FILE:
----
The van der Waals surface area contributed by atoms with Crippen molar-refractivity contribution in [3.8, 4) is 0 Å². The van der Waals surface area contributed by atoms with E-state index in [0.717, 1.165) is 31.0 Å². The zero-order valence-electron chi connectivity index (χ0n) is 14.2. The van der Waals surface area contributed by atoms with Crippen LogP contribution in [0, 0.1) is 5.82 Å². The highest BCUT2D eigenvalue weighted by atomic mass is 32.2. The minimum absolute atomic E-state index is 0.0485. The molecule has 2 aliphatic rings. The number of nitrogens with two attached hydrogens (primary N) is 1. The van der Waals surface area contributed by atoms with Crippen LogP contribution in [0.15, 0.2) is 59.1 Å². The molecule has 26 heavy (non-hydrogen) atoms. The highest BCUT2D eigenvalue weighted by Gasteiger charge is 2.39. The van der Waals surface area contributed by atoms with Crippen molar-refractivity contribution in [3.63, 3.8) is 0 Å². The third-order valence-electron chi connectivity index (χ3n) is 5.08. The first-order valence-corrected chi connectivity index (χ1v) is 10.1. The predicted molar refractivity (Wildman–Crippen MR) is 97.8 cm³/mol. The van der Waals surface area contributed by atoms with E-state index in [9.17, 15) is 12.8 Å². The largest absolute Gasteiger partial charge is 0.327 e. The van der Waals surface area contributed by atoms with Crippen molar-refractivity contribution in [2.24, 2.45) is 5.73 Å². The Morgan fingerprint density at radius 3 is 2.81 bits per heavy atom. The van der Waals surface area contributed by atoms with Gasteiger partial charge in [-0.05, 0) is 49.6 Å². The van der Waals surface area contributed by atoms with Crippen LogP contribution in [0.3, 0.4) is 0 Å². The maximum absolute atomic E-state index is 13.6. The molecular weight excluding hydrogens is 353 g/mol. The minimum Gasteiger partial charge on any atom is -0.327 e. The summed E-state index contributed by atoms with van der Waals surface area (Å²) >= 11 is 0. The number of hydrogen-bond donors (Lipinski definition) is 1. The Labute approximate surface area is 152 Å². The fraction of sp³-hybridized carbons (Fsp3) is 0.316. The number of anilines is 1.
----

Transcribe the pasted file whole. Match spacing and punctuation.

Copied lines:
The van der Waals surface area contributed by atoms with Crippen molar-refractivity contribution in [3.8, 4) is 0 Å². The van der Waals surface area contributed by atoms with E-state index in [0.717, 1.165) is 31.0 Å². The zero-order valence-electron chi connectivity index (χ0n) is 14.2. The van der Waals surface area contributed by atoms with Crippen LogP contribution in [0, 0.1) is 5.82 Å². The highest BCUT2D eigenvalue weighted by atomic mass is 32.2. The minimum absolute atomic E-state index is 0.0485. The molecule has 2 aliphatic rings. The number of nitrogens with two attached hydrogens (primary N) is 1. The van der Waals surface area contributed by atoms with Crippen LogP contribution in [0.15, 0.2) is 59.1 Å². The molecule has 26 heavy (non-hydrogen) atoms. The highest BCUT2D eigenvalue weighted by Gasteiger charge is 2.39. The van der Waals surface area contributed by atoms with Crippen molar-refractivity contribution in [3.63, 3.8) is 0 Å². The third-order valence-electron chi connectivity index (χ3n) is 5.08. The first-order valence-corrected chi connectivity index (χ1v) is 10.1. The predicted molar refractivity (Wildman–Crippen MR) is 97.8 cm³/mol. The van der Waals surface area contributed by atoms with E-state index in [9.17, 15) is 12.8 Å². The largest absolute Gasteiger partial charge is 0.327 e. The van der Waals surface area contributed by atoms with Crippen molar-refractivity contribution in [2.24, 2.45) is 5.73 Å². The Morgan fingerprint density at radius 3 is 2.81 bits per heavy atom. The van der Waals surface area contributed by atoms with Gasteiger partial charge in [-0.05, 0) is 49.6 Å². The van der Waals surface area contributed by atoms with Crippen LogP contribution in [0.3, 0.4) is 0 Å². The maximum absolute atomic E-state index is 13.6. The molecular weight excluding hydrogens is 353 g/mol. The minimum Gasteiger partial charge on any atom is -0.327 e. The summed E-state index contributed by atoms with van der Waals surface area (Å²) >= 11 is 0. The number of hydrogen-bond donors (Lipinski definition) is 1. The Labute approximate surface area is 152 Å². The fraction of sp³-hybridized carbons (Fsp3) is 0.316. The number of anilines is 1.